Photo Feature: 'Tuesday Night Live' Debuts in Jerusalem

“Tuesday nights in Jerusalem will never be the same!” declared Jeremy Gimpel at the close of Tuesday Night Live, filmed before a capacity audience.

Ezra HaLevi ,

Tuesday Night Live (TNL)
Tuesday Night Live (TNL)

“Tuesday nights in Jerusalem will never be the same!” declared co-host Jeremy Gimpel at the close of the second hour of Tuesday Night Live, filmed before a capacity audience. Deafening cheers filled the room, packed with immigrants to Israel from across the globe. The diverse crowd of all ages included students studying in Jerusalem and long-time Jerusalemites curious about the posters plastered across the capital advertising the first Jewish TV show broadcast to the world from the holy city.

Ari Abramowitz (right) and Jeremy Gimpel (left) with Michael Isley, one of the show's backers, just before doors opened.
(Photo: Shelley Shafran)
The doors open at 7, allowing the crowd to eat and peruse the booths prior to the show.
Reservations are checked and granted priority seating.

A new immigrant masseur and personal trainer looks for new customers.
A new olah (immigrant) sells hair-coverings and bags she has sewn.

At 8 PM the lights dimmed in the main auditorium and the show's band, Ruach (spirit), named for spiritual Sabbath retreats held by the late Rabbi Shlomo Carlebach, opened with an upbeat funkified rendition of Carlebach's Yibaneh Hamikdash – the Temple Will be Rebuilt.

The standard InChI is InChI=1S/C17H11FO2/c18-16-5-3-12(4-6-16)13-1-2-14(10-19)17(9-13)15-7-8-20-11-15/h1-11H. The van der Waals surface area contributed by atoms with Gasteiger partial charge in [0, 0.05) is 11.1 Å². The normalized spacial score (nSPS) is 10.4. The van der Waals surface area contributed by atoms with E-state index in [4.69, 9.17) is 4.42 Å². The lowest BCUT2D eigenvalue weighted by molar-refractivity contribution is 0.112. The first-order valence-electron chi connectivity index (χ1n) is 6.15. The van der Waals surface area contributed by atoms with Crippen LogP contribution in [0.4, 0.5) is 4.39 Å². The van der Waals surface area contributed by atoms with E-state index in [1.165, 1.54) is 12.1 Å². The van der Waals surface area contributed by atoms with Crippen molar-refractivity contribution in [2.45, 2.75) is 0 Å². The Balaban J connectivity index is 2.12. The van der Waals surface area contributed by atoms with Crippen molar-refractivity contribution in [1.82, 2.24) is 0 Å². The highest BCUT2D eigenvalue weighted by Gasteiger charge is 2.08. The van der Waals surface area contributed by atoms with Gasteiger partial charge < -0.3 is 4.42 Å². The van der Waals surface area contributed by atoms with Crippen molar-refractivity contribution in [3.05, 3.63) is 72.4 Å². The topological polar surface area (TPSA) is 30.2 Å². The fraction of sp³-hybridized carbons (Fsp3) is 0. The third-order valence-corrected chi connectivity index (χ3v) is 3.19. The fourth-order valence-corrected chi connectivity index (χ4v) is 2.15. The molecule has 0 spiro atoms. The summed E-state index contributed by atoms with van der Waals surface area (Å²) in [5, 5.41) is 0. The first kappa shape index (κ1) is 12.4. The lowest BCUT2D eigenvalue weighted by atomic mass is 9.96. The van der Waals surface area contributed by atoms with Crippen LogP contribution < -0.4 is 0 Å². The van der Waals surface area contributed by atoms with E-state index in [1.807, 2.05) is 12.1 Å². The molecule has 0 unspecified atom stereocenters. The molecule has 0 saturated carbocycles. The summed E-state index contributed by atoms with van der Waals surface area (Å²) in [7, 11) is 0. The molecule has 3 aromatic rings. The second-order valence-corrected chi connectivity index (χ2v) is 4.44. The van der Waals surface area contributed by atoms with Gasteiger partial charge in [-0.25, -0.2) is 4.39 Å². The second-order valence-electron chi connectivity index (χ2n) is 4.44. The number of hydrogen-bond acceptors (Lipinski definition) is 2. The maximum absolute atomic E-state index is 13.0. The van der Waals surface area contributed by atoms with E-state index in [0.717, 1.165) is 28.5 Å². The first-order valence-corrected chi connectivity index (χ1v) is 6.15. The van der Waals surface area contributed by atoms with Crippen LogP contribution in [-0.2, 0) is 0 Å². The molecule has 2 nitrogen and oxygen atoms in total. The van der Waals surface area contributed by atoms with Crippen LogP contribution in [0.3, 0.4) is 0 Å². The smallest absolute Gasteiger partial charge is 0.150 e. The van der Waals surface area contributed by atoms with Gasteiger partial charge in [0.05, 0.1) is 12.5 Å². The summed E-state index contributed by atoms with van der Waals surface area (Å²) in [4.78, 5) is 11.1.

Rachel Gluck warms up the crowd.
Ruach, with Simcha Gluck, Eliyahu Dov Shur, Yosef Adest, Moish Berger and David Fuchs.
Jeremy and Ari on stage
(Photo: Shelley Shafran)

“The last time I was on stage was as an angry punk band in Long Island, being a disgruntled Jew in the exile,” Simcha Gluck confided Wednesday. “Being on stage with all these Jewish people and the positive energy – I was just thrilled to be a part of this huge sanctification of G-d’s name from Jerusalem.”

Ari and Jeremy took the stage without any pomp and launched directly into their unique blend of humor, Jewish history and down-home Torah teaching. “This show isn’t about us, it’s about the Jews of Jerusalem coming together and speaking to the world,” Gimpel said.

“Every Jew is different in his personality, soul, observance and views but in the end we are all different parts of the same body and that body is called Israel,” Abramowitz added. “Judaism is not only a series of abstract rituals, but we are a people and a nation born from one family with a long eventful history and a beautiful shared destiny.”

Gimpel continued: “We want the world to hear the voice of a new generation in Israel. The voice of a proud, courageous, spirited people who have triumphed against all odds. 2,000 years ago the Jewish people were exiled from the Land of Israel and scattered across the world. For 2,000 years, every force known to humanity tried to extinguish the flame of the Torah and the Jewish people. For 2,000 years not a day went by that the Jewish people didn’t face Jerusalem and pray to come home. If you were in America you faced the east, if you were in Africa you faced north, others faced south and Jews in the Far East faced west. All of us pulled to Jerusalem like a magnet, knowing that one day Hashem would have mercy on His people and bring us home.

“The world only hears an ‘Israeli’ voice - a voice of politics and pragmatism. We want to the world to hear, not an Israeli voice, but a Jewish voice - from Jerusalem. We want the world to finally experience an encounter with the authentic Jewish Israel.”